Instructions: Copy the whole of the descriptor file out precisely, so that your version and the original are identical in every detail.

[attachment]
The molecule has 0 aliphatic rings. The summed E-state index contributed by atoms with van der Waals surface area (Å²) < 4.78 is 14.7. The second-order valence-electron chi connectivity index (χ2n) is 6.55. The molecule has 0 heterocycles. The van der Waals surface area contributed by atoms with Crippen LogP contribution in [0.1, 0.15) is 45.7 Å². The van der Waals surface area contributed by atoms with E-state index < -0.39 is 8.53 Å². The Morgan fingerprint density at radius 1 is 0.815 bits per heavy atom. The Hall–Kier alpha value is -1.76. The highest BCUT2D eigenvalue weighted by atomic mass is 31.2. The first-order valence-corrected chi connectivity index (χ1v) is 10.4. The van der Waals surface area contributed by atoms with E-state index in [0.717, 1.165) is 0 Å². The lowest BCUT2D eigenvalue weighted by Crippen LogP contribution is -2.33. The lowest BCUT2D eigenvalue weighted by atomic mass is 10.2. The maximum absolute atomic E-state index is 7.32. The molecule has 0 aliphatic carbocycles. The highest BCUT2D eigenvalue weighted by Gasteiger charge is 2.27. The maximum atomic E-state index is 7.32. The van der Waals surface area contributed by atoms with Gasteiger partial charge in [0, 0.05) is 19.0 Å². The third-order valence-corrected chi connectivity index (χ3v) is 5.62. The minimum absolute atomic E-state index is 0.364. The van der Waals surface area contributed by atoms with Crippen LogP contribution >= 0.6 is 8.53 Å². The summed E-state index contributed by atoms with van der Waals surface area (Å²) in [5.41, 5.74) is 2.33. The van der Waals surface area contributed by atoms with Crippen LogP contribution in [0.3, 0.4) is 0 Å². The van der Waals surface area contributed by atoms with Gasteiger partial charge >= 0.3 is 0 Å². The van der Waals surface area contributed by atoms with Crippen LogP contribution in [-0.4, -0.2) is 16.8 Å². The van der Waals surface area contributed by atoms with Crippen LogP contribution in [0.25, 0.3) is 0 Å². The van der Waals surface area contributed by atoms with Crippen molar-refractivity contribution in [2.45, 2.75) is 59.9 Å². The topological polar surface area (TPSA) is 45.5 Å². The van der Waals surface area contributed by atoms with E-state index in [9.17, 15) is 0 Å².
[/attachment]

The molecule has 0 aliphatic rings. The summed E-state index contributed by atoms with van der Waals surface area (Å²) < 4.78 is 14.7. The second-order valence-electron chi connectivity index (χ2n) is 6.55. The molecule has 0 heterocycles. The van der Waals surface area contributed by atoms with Crippen LogP contribution in [0.1, 0.15) is 45.7 Å². The van der Waals surface area contributed by atoms with E-state index < -0.39 is 8.53 Å². The Morgan fingerprint density at radius 1 is 0.815 bits per heavy atom. The Hall–Kier alpha value is -1.76. The highest BCUT2D eigenvalue weighted by atomic mass is 31.2. The first-order valence-corrected chi connectivity index (χ1v) is 10.4. The van der Waals surface area contributed by atoms with E-state index in [0.717, 1.165) is 0 Å². The lowest BCUT2D eigenvalue weighted by Crippen LogP contribution is -2.33. The lowest BCUT2D eigenvalue weighted by atomic mass is 10.2. The maximum absolute atomic E-state index is 7.32. The molecule has 0 aliphatic carbocycles. The highest BCUT2D eigenvalue weighted by Gasteiger charge is 2.27. The maximum atomic E-state index is 7.32. The van der Waals surface area contributed by atoms with Gasteiger partial charge in [0, 0.05) is 19.0 Å². The third-order valence-corrected chi connectivity index (χ3v) is 5.62. The minimum absolute atomic E-state index is 0.364. The van der Waals surface area contributed by atoms with Crippen LogP contribution >= 0.6 is 8.53 Å². The summed E-state index contributed by atoms with van der Waals surface area (Å²) in [5.41, 5.74) is 2.33. The van der Waals surface area contributed by atoms with Crippen LogP contribution in [0.3, 0.4) is 0 Å². The van der Waals surface area contributed by atoms with Gasteiger partial charge >= 0.3 is 0 Å². The van der Waals surface area contributed by atoms with Crippen LogP contribution in [-0.4, -0.2) is 16.8 Å². The van der Waals surface area contributed by atoms with Crippen LogP contribution in [0.25, 0.3) is 0 Å². The van der Waals surface area contributed by atoms with Crippen molar-refractivity contribution in [2.45, 2.75) is 59.9 Å². The topological polar surface area (TPSA) is 45.5 Å². The van der Waals surface area contributed by atoms with E-state index in [9.17, 15) is 0 Å².